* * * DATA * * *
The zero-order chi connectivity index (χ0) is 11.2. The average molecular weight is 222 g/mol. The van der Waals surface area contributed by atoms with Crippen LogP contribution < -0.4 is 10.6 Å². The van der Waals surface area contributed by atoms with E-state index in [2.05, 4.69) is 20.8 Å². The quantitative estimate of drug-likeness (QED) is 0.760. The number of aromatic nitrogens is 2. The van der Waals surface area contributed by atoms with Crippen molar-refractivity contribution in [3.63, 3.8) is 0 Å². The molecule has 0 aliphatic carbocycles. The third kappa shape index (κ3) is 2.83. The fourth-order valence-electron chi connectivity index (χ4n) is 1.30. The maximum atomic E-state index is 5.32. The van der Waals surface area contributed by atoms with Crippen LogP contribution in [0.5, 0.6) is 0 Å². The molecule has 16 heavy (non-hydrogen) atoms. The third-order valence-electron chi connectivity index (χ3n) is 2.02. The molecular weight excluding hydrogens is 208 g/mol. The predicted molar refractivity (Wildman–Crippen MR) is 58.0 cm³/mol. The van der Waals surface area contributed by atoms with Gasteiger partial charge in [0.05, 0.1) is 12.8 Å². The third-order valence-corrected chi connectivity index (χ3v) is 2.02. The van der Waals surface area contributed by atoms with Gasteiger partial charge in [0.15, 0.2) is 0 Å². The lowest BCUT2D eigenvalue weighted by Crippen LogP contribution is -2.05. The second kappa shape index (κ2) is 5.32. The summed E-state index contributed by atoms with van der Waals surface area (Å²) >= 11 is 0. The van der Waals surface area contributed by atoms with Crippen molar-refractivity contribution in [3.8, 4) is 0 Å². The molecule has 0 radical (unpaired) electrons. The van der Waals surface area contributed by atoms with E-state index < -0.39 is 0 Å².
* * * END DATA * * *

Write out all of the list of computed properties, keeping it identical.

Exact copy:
The zero-order chi connectivity index (χ0) is 11.2. The average molecular weight is 222 g/mol. The van der Waals surface area contributed by atoms with Crippen LogP contribution < -0.4 is 10.6 Å². The van der Waals surface area contributed by atoms with E-state index in [2.05, 4.69) is 20.8 Å². The quantitative estimate of drug-likeness (QED) is 0.760. The number of aromatic nitrogens is 2. The van der Waals surface area contributed by atoms with Crippen molar-refractivity contribution in [3.63, 3.8) is 0 Å². The molecule has 0 aliphatic carbocycles. The third kappa shape index (κ3) is 2.83. The fourth-order valence-electron chi connectivity index (χ4n) is 1.30. The maximum atomic E-state index is 5.32. The van der Waals surface area contributed by atoms with Crippen LogP contribution in [0.5, 0.6) is 0 Å². The molecule has 16 heavy (non-hydrogen) atoms. The third-order valence-electron chi connectivity index (χ3n) is 2.02. The molecular weight excluding hydrogens is 208 g/mol. The predicted molar refractivity (Wildman–Crippen MR) is 58.0 cm³/mol. The van der Waals surface area contributed by atoms with Gasteiger partial charge in [0.05, 0.1) is 12.8 Å². The third-order valence-corrected chi connectivity index (χ3v) is 2.02. The van der Waals surface area contributed by atoms with Gasteiger partial charge in [0.15, 0.2) is 0 Å². The lowest BCUT2D eigenvalue weighted by Crippen LogP contribution is -2.05. The second kappa shape index (κ2) is 5.32. The summed E-state index contributed by atoms with van der Waals surface area (Å²) >= 11 is 0. The van der Waals surface area contributed by atoms with Crippen molar-refractivity contribution in [3.8, 4) is 0 Å². The molecule has 0 radical (unpaired) electrons. The van der Waals surface area contributed by atoms with E-state index < -0.39 is 0 Å².